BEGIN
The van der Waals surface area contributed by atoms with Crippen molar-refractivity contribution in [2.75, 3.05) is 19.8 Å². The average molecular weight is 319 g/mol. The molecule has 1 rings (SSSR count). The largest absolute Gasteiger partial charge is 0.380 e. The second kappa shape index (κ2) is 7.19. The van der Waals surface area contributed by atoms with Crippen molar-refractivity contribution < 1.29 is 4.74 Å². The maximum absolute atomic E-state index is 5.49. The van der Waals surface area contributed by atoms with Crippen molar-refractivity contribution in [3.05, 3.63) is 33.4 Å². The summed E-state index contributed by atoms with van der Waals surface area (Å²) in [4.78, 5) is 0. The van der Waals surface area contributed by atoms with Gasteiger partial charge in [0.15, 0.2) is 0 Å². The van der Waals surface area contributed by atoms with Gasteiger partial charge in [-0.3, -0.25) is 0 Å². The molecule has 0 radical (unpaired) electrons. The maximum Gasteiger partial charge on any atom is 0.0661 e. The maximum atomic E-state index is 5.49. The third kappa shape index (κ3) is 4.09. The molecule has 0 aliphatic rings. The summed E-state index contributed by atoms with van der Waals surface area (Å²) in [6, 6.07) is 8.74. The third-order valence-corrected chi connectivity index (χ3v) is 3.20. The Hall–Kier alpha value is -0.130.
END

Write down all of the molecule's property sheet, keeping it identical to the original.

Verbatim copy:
The van der Waals surface area contributed by atoms with Crippen molar-refractivity contribution in [2.75, 3.05) is 19.8 Å². The average molecular weight is 319 g/mol. The molecule has 1 rings (SSSR count). The largest absolute Gasteiger partial charge is 0.380 e. The second kappa shape index (κ2) is 7.19. The van der Waals surface area contributed by atoms with Crippen molar-refractivity contribution < 1.29 is 4.74 Å². The maximum absolute atomic E-state index is 5.49. The van der Waals surface area contributed by atoms with Crippen molar-refractivity contribution in [3.05, 3.63) is 33.4 Å². The summed E-state index contributed by atoms with van der Waals surface area (Å²) in [4.78, 5) is 0. The van der Waals surface area contributed by atoms with Gasteiger partial charge in [0.15, 0.2) is 0 Å². The van der Waals surface area contributed by atoms with Gasteiger partial charge in [-0.3, -0.25) is 0 Å². The molecule has 0 radical (unpaired) electrons. The maximum Gasteiger partial charge on any atom is 0.0661 e. The maximum atomic E-state index is 5.49. The third kappa shape index (κ3) is 4.09. The molecule has 0 aliphatic rings. The summed E-state index contributed by atoms with van der Waals surface area (Å²) in [6, 6.07) is 8.74. The third-order valence-corrected chi connectivity index (χ3v) is 3.20. The Hall–Kier alpha value is -0.130.